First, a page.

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    (CNN)It's the fuel that powers performance -- few things are as important to an elite athlete as their diet.Eating the right nutrients is critical to success, but so is the odd indulgent meal to keep spirits high through grueling training sessions. And as the Winter Olympics comes to an end, a new cookbook provides a glimpse into what makes top athletes tick.The Winning Recipes cookbook is the idea of the Purple Project, an organization that looks to support domestic abuse survivors, which has worked over the past year to create a gastronomic tome made up of the favorite recipes from some of the US' best Olympic athletes. "The Purple Project reached out to me out of the blue," retired Olympic skier Noah Hoffman, who was invited to take part, told CNN Sport. Read More"At first, I thought, 'That's a little strange, I'm not a chef. I don't know if I can contribute to a cookbook.' "But, of course, I love to cook. I think everybody loves to eat and I love to eat, and I have favorite recipes. "I actually...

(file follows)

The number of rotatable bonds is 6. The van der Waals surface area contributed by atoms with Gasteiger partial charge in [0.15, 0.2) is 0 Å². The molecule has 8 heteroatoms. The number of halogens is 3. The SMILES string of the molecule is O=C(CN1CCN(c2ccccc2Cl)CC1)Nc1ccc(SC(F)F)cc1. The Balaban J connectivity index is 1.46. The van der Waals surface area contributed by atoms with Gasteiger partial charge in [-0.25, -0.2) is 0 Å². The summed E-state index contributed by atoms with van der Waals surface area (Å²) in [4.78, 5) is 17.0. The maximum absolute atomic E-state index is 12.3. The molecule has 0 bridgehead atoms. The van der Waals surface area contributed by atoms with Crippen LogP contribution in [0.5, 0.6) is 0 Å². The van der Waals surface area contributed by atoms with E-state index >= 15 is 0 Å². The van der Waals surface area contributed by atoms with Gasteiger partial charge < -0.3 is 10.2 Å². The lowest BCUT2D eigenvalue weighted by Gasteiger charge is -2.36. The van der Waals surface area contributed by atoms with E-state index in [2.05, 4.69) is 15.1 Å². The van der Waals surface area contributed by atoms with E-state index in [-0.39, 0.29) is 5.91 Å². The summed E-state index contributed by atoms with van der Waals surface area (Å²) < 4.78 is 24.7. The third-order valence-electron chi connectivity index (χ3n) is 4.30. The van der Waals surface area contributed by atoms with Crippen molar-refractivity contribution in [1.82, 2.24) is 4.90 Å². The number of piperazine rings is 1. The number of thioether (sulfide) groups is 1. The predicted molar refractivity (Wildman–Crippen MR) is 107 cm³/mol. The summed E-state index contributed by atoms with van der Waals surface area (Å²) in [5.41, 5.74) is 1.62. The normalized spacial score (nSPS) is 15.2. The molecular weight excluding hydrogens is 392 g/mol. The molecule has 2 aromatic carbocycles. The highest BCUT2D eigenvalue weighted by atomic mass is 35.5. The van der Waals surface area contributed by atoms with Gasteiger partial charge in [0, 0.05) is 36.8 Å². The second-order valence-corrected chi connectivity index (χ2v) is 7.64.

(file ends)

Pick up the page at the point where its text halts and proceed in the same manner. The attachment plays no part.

Former House Speaker Newt Gingrich wrote in a Fox News op-ed that as challenges like inflation and the supply chain disruptions continue to plague America, the new year provides hope and serves as a reminder that change is possible. On "Fox & Friends" Monday, he said America is battered and that people are beginning to sense the country's best days have passed, but that Rep. Kevin McCarthy understands those challenges and has committed to bettering the nation. GOP HOUSE LEADERSHIP HAS A NEW YEAR'S MESSAGE FOR PELOSI: ‘LAME DUCK SPEAKER’  NEWT GINGRICH: We have to face the reality here. This isn't 2016. This isn't a country which is basically comfortable but angry. This is a country which is battered, frightened. For the first time, Americans have a really deep sense that our best days are behind us. Well, we're very intimidated by the scale of the Chinese challenge. And as I said, we have mental health problems on a scale we have never seen, largely compounded by the worst public health decisions, I think, in modern history. All of which...